Staphylococcus aureus is the most common cause of skin and soft tissue infections (SSTIs) in humans, which result in 14 million outpatient visits and half of a million hospital admissions per year in the U.S. Moreover, the epidemic of community-acquired methicillin-resistant S. aureus (CA-MRSA) in the past 2 decades has become an enormous public health threat, as virulent and antibiotic resistant strains are causing severe and necrotic SSTIs in healthy people outside hospital settings (and without risk factors for infection). The experiments in this proposal will build on the observations in humans with the rare orphan disease Hyper-IgE syndrome, who suffer from an eczema-like skin eruption and chronic and recurrent skin infections with S. aureus. These patients were found to have loss-of-function mutations in the signaling molecule STAT3 and a deficiency in Th17 cells, suggesting that STAT3 and IL-17/Th17 responses are essential for cutaneous host defense against S. aureus. Although IL-17/Th17 responses in skin have been implicated in the chronic inflammatory skin disease psoriasis, little is known about the host defense role of IL-17/Th17 responses during an acute MRSA skin infection. The overall hypothesis of this proposal is that STAT3 and IL-17/Th17 protective cutaneous immune responses against MRSA in skin are induced by cytokine cross-talk between keratinocytes and T cells. This study has three aims.
Aim 1 will evaluate the host defense role of STAT3 in keratinocytes.
Aim 2 will evaluate the differential role of STAT3 in T cell subsets during primary infection and reinfection of MRSA in skin.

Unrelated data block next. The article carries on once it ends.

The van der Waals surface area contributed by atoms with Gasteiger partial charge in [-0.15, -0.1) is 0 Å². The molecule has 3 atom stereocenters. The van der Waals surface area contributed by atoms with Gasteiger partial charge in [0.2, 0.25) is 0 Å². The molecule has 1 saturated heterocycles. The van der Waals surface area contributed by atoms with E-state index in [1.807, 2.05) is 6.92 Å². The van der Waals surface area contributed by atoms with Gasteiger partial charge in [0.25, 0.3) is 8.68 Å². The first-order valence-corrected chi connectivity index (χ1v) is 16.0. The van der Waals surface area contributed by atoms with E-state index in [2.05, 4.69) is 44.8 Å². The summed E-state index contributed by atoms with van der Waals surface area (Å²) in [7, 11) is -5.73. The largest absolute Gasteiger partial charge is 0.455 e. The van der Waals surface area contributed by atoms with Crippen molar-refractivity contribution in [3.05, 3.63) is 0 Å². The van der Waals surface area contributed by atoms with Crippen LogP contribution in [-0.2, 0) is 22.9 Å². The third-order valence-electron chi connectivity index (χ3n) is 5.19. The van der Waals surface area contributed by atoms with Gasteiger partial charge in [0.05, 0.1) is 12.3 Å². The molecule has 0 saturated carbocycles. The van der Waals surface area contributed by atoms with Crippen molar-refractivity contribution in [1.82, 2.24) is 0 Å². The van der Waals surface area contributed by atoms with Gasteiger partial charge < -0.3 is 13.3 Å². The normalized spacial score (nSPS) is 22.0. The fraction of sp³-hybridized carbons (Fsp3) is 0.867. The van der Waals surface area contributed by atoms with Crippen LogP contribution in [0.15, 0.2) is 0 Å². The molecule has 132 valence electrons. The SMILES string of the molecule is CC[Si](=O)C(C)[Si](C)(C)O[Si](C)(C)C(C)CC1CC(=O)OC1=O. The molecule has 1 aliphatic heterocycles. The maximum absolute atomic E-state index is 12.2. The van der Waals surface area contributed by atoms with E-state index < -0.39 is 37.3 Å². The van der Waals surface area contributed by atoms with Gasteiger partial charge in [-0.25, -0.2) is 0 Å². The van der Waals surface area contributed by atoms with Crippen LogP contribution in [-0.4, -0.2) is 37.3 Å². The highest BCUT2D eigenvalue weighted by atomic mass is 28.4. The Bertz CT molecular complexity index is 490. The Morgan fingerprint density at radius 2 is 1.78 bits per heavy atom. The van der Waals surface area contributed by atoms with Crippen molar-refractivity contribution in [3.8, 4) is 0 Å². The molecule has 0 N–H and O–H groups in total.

Aim 3 will determine the mechanisms of STAT3 in human keratinocytes to promote host defense mechanisms, including antimicrobial peptide production and neutrophil responses. To test these hypotheses, we have developed an innovative mouse model S. aureus/MRSA skin infection that combines light-emitting bacteria with in vivo optical imaging to noninvasively monitor the bacterial burden in the infected skin by measuring the amount of emitted light in anesthetized mice over time. In addition, a human skin/SCID mouse xenograft model, human organotypic keratinocyte cultures and keratinocytes from Hyper-IgE syndrome patients. This study will provide a broad and sustained impact to the field by defining the key cutaneous host defense mechanisms against S. aureus/MRSA, an important human bacterial skin pathogen. The proposed experiments will define the cytokine interactions induced by STAT3 between keratinocytes and T cells to promote host defense against MRSA in the skin. Finally, this study may uncover novel cutaneous immune mechanisms that could be targeted in the future development of immune-based therapeutic strategies to help combat S. aureus/MRSA infections in humans.

Public Health Relevance

The epidemic of community-acquired methicillin-resistant S. aureus (CA-MRSA) skin and soft tissue infections (SSTIs) has emerged as a major public health threat. These strains are becoming increasingly resistant to antibiotics and cause severe and necrotic skin infections in healthy people outside hospital settings and without risk factors for infection. This study will investigate the key host defense mechanisms against MRSA in skin, including responses induced by the transcription factor, signal transducer and activator of transcription 3 (STAT3), and ensuing IL-17/Th17 immune responses in skin. Increased understanding of these cutaneous host defense mechanisms could prive immune targets for future vaccination and immune-based therapeutic strategies.

National Institute of Health (NIH)
National Institute of Arthritis and Musculoskeletal and Skin Diseases (NIAMS)
High Priority, Short Term Project Award (R56)
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Arthritis, Connective Tissue and Skin Study Section (ACTS)
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Cibotti, Ricardo
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Johns Hopkins University
Schools of Medicine
United States
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